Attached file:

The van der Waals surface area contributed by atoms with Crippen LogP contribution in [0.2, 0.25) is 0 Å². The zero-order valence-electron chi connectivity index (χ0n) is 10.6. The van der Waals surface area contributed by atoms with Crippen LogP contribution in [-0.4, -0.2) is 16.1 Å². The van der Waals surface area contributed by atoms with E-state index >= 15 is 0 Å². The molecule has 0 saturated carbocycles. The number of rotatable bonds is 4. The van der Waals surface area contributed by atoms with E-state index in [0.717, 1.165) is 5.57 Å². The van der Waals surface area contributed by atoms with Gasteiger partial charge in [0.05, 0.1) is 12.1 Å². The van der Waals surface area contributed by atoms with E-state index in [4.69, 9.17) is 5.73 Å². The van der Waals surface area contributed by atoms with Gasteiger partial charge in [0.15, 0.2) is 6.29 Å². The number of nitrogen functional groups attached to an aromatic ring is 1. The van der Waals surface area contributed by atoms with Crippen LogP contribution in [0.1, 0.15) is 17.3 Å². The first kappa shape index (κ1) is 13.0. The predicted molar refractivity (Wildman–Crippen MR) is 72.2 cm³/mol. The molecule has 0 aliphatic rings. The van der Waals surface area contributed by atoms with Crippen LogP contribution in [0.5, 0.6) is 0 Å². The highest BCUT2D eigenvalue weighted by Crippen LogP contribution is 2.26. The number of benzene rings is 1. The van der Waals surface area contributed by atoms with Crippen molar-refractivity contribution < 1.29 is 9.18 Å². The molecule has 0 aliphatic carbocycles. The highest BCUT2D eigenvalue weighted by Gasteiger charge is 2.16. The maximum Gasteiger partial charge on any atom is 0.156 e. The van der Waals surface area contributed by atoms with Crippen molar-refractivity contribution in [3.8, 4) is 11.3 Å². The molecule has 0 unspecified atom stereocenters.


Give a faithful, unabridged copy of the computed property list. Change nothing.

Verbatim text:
The van der Waals surface area contributed by atoms with Crippen LogP contribution in [0.2, 0.25) is 0 Å². The zero-order valence-electron chi connectivity index (χ0n) is 10.6. The van der Waals surface area contributed by atoms with Crippen LogP contribution in [-0.4, -0.2) is 16.1 Å². The van der Waals surface area contributed by atoms with E-state index >= 15 is 0 Å². The molecule has 0 saturated carbocycles. The number of rotatable bonds is 4. The van der Waals surface area contributed by atoms with E-state index in [0.717, 1.165) is 5.57 Å². The van der Waals surface area contributed by atoms with Gasteiger partial charge in [0.05, 0.1) is 12.1 Å². The van der Waals surface area contributed by atoms with E-state index in [4.69, 9.17) is 5.73 Å². The van der Waals surface area contributed by atoms with Gasteiger partial charge in [0.15, 0.2) is 6.29 Å². The number of nitrogen functional groups attached to an aromatic ring is 1. The van der Waals surface area contributed by atoms with Crippen LogP contribution in [0.1, 0.15) is 17.3 Å². The first kappa shape index (κ1) is 13.0. The predicted molar refractivity (Wildman–Crippen MR) is 72.2 cm³/mol. The molecule has 0 aliphatic rings. The van der Waals surface area contributed by atoms with Crippen LogP contribution in [0.5, 0.6) is 0 Å². The highest BCUT2D eigenvalue weighted by Crippen LogP contribution is 2.26. The number of benzene rings is 1. The van der Waals surface area contributed by atoms with Crippen molar-refractivity contribution < 1.29 is 9.18 Å². The molecule has 0 aliphatic carbocycles. The highest BCUT2D eigenvalue weighted by Gasteiger charge is 2.16. The maximum Gasteiger partial charge on any atom is 0.156 e. The van der Waals surface area contributed by atoms with Crippen molar-refractivity contribution in [3.8, 4) is 11.3 Å². The molecule has 0 unspecified atom stereocenters.